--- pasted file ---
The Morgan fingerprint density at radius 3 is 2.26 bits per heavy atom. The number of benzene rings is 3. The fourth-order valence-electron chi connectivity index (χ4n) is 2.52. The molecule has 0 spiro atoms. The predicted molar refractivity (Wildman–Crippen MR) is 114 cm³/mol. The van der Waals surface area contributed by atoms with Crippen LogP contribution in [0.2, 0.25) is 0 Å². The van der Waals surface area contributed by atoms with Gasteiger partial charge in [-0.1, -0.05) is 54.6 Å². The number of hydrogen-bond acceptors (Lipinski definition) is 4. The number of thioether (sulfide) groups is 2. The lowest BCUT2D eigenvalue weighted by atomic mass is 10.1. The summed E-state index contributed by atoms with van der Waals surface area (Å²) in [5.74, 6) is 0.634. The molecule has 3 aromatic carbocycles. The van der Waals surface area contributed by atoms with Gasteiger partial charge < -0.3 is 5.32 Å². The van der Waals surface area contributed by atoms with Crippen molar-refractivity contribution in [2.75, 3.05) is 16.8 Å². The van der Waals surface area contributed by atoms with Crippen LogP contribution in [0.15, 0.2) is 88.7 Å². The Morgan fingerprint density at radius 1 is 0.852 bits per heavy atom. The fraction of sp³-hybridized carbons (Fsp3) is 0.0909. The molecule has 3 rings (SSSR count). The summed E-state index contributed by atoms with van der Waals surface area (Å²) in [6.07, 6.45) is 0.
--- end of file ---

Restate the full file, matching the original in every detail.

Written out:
The Morgan fingerprint density at radius 3 is 2.26 bits per heavy atom. The number of benzene rings is 3. The fourth-order valence-electron chi connectivity index (χ4n) is 2.52. The molecule has 0 spiro atoms. The predicted molar refractivity (Wildman–Crippen MR) is 114 cm³/mol. The van der Waals surface area contributed by atoms with Crippen LogP contribution in [0.2, 0.25) is 0 Å². The van der Waals surface area contributed by atoms with Gasteiger partial charge in [-0.1, -0.05) is 54.6 Å². The number of hydrogen-bond acceptors (Lipinski definition) is 4. The number of thioether (sulfide) groups is 2. The lowest BCUT2D eigenvalue weighted by atomic mass is 10.1. The summed E-state index contributed by atoms with van der Waals surface area (Å²) in [5.74, 6) is 0.634. The molecule has 3 aromatic carbocycles. The van der Waals surface area contributed by atoms with Gasteiger partial charge < -0.3 is 5.32 Å². The van der Waals surface area contributed by atoms with Crippen molar-refractivity contribution in [2.75, 3.05) is 16.8 Å². The van der Waals surface area contributed by atoms with Crippen LogP contribution in [0.15, 0.2) is 88.7 Å². The Morgan fingerprint density at radius 1 is 0.852 bits per heavy atom. The fraction of sp³-hybridized carbons (Fsp3) is 0.0909. The molecule has 3 rings (SSSR count). The summed E-state index contributed by atoms with van der Waals surface area (Å²) in [6.07, 6.45) is 0.